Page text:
On God and guilt: The origins of morality in Nietzsche's Genealogy of morals
LE3 .A278 2011
Bachelor of Arts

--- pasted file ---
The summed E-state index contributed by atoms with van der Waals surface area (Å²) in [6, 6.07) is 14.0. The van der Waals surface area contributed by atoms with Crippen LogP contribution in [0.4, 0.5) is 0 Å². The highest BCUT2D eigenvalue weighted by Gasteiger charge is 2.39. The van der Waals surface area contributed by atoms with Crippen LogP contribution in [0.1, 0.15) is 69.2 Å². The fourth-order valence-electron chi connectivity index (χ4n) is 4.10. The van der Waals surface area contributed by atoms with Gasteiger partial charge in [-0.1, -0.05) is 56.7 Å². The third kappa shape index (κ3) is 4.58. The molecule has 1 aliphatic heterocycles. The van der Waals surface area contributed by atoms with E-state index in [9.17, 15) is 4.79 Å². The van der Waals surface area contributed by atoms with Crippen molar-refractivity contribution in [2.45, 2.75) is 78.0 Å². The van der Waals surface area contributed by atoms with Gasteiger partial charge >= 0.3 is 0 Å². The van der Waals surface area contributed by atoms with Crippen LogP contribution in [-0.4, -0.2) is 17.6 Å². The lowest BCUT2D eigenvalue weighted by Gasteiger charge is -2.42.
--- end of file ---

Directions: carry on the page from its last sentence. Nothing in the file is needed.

Nietzsche’s critique of morality is multipronged, ranging from an assault on its detrimental effects for select types of persons, to a denunciation of the primacy of life-denying values therein. A complete account of his critique would require volumes; indeed, Nietzsche assigned himself this task for many years, producing numerous works that address morality.1 Instead, the focus of inquiry here will concern the specific manner in which Nietzsche suggests morality first appeared. Bernard Reginster tells us that one of Nietzsche’s primary goals is to examine the conditions under which human beings devised the notions of good and evil.2 Accordingly, I will look at how morality is said to have originated, with specific attention paid to the role that the concept of guilt (schuld3) is said to play in its development. It will be shown that Nietzsche’s account offers two primary catalysts for the origin of morality. First, he identifies the internalization of man4 as the point in which human beings created an inner-life in which moral valuation could take place, and second, he analyzes the creditor-debtor relationship and shows how it leads to a point where morality seemingly becomes necessary.
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